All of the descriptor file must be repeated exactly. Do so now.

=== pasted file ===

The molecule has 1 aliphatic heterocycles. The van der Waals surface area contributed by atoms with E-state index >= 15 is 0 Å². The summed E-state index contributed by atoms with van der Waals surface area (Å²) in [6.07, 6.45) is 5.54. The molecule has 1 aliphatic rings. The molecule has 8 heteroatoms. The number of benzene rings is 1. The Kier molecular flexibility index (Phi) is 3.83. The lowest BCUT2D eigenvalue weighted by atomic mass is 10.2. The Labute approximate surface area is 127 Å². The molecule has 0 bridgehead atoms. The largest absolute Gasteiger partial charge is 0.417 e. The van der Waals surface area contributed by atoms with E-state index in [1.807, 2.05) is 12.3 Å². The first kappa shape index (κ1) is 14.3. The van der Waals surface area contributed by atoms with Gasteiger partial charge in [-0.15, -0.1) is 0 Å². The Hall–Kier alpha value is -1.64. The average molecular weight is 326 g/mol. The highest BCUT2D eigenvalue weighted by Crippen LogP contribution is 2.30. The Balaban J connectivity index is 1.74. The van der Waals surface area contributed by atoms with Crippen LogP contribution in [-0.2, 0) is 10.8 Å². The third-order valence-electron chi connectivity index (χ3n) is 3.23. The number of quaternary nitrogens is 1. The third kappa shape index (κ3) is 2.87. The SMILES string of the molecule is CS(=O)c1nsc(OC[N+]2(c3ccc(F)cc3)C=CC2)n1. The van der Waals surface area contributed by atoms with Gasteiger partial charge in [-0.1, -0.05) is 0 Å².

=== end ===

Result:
The molecule has 1 aliphatic heterocycles. The van der Waals surface area contributed by atoms with E-state index >= 15 is 0 Å². The summed E-state index contributed by atoms with van der Waals surface area (Å²) in [6.07, 6.45) is 5.54. The molecule has 1 aliphatic rings. The molecule has 8 heteroatoms. The number of benzene rings is 1. The Kier molecular flexibility index (Phi) is 3.83. The lowest BCUT2D eigenvalue weighted by atomic mass is 10.2. The Labute approximate surface area is 127 Å². The molecule has 0 bridgehead atoms. The largest absolute Gasteiger partial charge is 0.417 e. The van der Waals surface area contributed by atoms with E-state index in [1.807, 2.05) is 12.3 Å². The first kappa shape index (κ1) is 14.3. The van der Waals surface area contributed by atoms with Gasteiger partial charge in [-0.15, -0.1) is 0 Å². The Hall–Kier alpha value is -1.64. The average molecular weight is 326 g/mol. The highest BCUT2D eigenvalue weighted by Crippen LogP contribution is 2.30. The Balaban J connectivity index is 1.74. The van der Waals surface area contributed by atoms with Crippen LogP contribution in [-0.2, 0) is 10.8 Å². The third-order valence-electron chi connectivity index (χ3n) is 3.23. The number of quaternary nitrogens is 1. The third kappa shape index (κ3) is 2.87. The SMILES string of the molecule is CS(=O)c1nsc(OC[N+]2(c3ccc(F)cc3)C=CC2)n1. The van der Waals surface area contributed by atoms with Gasteiger partial charge in [-0.1, -0.05) is 0 Å².